As I get more days on them I'll keep this updated. I'm especially looking forward to skinning with them.
- Who is it for? Anyone who wants to charge but doesn't want a two-by-four on their feet.
- Who is it not for: Timid skiers. People who ski on their heels. Anyone who likes making small tight turns (except hop turns)
- Insider tip: Mount them at least a cm behind the line and ski it like you mean it.
Featured Individual Review Long term review: Atomic Vantage 97 Ti
I assume you are skiing the 189?
Here is my review from the spring...
Atomic Vantage 97 Ti
Radius: [email protected]
Sizes: 172, 180, 188
Design: All New
I was excited to get on this ski because the previous generation never wowed me. It was a nice ski but just kind of ... there. I was able to get on this ski very early with [name drop] Daron Rahlves [/name drop] and was impressed with how solid it felt. We are seeing some newer mesh technology from Atomic, which has pulled it off nicely. The 97 Ti holds well on the snow with a connection I haven’t felt from the Austrian company in recent memory.
Usually light means nervous in a ski, but skiing the 97 Ti on firmer early-season snow (a loose term), I felt no nervousness at all, just a solid attachment to the ground. The gradual tip shape works well for initiation, and I like that Atomic narrowed it to 97mm from the 100mm of the previous generation.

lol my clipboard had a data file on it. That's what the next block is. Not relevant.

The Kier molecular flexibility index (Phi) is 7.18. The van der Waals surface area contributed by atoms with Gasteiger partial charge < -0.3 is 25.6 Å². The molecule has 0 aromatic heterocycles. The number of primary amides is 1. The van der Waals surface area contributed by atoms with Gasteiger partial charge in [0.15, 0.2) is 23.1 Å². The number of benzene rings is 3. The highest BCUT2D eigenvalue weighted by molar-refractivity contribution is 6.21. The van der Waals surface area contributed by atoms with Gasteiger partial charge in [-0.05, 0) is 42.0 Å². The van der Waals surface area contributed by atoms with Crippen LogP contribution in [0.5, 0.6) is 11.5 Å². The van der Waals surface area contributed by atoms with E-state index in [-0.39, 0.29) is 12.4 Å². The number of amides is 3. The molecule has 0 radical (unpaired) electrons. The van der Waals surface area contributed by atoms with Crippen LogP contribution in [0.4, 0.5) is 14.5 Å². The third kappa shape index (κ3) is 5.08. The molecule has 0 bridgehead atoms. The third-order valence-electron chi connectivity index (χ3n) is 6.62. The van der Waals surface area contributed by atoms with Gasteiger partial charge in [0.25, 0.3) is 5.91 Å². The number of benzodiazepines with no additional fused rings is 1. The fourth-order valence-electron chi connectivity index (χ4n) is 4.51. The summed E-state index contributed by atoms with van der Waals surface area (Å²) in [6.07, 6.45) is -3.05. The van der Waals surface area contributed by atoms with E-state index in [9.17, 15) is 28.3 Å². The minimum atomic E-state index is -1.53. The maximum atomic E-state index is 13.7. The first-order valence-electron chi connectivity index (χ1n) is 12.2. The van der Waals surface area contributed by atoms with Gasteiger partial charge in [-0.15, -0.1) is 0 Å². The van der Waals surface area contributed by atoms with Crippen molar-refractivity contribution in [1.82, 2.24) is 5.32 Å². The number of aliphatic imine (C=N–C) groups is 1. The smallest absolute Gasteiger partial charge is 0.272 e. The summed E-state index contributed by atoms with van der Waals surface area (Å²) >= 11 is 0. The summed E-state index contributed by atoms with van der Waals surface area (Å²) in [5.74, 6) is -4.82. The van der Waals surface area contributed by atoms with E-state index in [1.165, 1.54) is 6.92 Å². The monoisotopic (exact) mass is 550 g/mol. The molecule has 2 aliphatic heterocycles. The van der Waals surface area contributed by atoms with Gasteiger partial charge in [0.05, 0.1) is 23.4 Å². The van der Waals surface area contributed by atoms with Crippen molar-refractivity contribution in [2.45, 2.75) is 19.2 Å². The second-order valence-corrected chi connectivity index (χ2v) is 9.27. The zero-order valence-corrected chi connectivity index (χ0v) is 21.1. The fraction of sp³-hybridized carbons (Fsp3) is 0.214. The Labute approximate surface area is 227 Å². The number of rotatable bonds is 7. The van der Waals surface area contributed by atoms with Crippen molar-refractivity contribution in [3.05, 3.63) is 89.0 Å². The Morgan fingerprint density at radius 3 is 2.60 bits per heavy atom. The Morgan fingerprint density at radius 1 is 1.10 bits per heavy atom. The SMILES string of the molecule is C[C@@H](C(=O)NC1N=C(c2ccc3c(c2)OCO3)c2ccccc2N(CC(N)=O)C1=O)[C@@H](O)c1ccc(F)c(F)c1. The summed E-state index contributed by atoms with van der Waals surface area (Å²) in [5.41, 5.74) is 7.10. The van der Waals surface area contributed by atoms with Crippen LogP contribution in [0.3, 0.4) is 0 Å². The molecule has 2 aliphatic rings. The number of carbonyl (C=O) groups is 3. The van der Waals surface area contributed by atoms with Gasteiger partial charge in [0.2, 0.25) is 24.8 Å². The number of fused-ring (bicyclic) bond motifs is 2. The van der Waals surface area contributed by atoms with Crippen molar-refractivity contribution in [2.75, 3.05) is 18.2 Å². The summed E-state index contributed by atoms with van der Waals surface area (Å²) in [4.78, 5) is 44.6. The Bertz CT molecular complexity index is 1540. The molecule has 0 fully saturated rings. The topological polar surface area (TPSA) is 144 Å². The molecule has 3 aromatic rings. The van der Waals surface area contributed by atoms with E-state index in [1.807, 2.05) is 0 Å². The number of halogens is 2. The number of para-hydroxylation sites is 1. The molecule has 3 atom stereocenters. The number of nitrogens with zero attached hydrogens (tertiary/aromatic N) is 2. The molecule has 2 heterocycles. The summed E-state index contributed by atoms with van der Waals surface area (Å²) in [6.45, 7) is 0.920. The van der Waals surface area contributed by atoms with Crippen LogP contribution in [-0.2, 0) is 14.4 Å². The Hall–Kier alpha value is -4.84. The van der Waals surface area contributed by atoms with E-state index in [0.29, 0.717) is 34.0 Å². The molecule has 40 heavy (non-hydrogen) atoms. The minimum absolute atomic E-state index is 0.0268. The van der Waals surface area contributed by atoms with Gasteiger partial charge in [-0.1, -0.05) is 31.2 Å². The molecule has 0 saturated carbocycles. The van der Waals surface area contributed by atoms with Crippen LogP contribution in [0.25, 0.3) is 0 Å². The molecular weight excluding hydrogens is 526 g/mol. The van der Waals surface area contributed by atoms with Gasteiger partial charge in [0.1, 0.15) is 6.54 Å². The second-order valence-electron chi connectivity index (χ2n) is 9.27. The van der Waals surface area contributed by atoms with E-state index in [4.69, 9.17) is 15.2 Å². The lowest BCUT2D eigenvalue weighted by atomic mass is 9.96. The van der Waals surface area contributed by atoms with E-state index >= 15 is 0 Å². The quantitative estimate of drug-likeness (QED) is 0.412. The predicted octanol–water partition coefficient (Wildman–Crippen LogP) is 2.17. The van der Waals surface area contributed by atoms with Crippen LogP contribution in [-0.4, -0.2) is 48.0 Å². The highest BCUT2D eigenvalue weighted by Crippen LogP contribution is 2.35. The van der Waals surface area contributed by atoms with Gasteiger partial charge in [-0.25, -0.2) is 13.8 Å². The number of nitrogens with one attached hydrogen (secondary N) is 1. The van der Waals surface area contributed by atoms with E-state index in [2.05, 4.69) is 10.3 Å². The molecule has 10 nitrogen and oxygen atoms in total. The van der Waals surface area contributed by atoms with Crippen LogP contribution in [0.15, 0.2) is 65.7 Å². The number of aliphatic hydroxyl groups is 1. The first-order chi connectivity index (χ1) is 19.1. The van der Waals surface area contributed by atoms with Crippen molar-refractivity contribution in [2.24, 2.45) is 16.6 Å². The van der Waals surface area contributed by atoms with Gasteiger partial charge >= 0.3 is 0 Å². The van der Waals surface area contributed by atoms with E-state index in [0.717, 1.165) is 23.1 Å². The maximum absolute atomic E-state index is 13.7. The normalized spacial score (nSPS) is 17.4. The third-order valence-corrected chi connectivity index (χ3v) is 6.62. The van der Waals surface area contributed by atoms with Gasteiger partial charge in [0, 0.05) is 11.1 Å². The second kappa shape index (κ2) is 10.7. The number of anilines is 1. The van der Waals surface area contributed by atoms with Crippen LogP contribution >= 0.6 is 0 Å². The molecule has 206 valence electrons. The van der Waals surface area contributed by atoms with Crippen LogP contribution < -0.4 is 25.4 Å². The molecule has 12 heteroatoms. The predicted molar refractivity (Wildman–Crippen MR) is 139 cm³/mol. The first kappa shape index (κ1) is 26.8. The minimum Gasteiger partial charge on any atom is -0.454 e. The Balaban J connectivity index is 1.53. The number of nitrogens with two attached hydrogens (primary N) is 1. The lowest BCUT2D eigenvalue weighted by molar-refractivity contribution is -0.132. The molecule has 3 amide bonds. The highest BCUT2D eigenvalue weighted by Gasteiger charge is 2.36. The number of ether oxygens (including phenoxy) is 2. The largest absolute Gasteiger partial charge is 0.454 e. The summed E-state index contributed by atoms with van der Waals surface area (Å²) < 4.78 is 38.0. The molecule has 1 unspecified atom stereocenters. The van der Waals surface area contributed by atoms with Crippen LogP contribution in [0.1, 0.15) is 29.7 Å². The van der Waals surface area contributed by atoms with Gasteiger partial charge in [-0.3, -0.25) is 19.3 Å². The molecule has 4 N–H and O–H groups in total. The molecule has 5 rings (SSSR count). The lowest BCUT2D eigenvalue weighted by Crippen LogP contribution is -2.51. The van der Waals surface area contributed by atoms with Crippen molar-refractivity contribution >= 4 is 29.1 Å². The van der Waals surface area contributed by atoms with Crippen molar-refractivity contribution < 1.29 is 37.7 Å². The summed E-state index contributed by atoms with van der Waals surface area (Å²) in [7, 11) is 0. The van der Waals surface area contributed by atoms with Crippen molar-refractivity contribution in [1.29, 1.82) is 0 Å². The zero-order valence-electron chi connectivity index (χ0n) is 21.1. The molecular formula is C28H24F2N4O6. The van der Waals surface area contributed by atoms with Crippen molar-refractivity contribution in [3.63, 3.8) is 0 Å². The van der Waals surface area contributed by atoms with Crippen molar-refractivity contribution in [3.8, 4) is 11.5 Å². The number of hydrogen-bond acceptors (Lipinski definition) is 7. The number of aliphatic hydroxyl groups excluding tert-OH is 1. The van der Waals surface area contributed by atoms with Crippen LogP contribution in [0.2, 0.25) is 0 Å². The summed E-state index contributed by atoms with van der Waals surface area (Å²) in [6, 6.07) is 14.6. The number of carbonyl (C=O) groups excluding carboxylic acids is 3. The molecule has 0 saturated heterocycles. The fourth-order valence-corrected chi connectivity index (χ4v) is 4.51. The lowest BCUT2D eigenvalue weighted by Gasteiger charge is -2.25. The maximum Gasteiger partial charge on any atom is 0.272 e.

- Who is it for? Gentle giants; those who want to charge but maybe not all the time.
- Who is it not for? Backseat skiers: the tip wants to be engaged.
- Insider tip: Step up to the Ti for a bit more dampening.
Below is my take on the 97 Ti from the Copper test last year. I'd like to spend more time with this ski.
A fun, lightweight, off-piste-oriented ski that is exhilarating in the wind buff, bumps, and crud, the 97 Ti still serves up a quick, poppy ride on the groomed. Superior flex and snow feel complement a tip that makes entering turns easy. The solid tail releases on command. This IS the one-ski quiver for skiers in the West. My favorite of the Copper Mountain test.
- Who is it for? Skiers with imagination. The 97 Ti willingly goes wherever you want and performs admirably.
- Who is it not for? Groomer-only skiers. This ski wants to take you places.
- Insider tip: Don’t let the weight fool you, it is strong enough for the Clydesdales among us.
I skied Phil's 180 demo of this ski at Mother's Day, and I also enjoyed it. We purposely took it into bad snow (including coral reef) and it ate that up. I thought it was a strong and precise ski.
After reading the reviews and some discussions I decided to try both the new 90ti and 97ti. Both are in the demo fleet at Copper. Skied the 90 all morning and switched to the 97 and skied it all afternoon. I'm kind of surprised to not see the 90 being recommended more. What an easy going, cruise all over the front side of the mountain ski. Kind of a really good ski for current Copper conditions. For me, the 97 required more work and attention. Definitely skis different from the 90. I did take it in Spaulding Bowl and it seemed at home there. It was really stable as speed picked up and pretty easy to turn in the chop. Could have just been me but I didn't get the feeling it likes being skied in a more relaxed or neutral position.
Last edited: Jan 8, 2019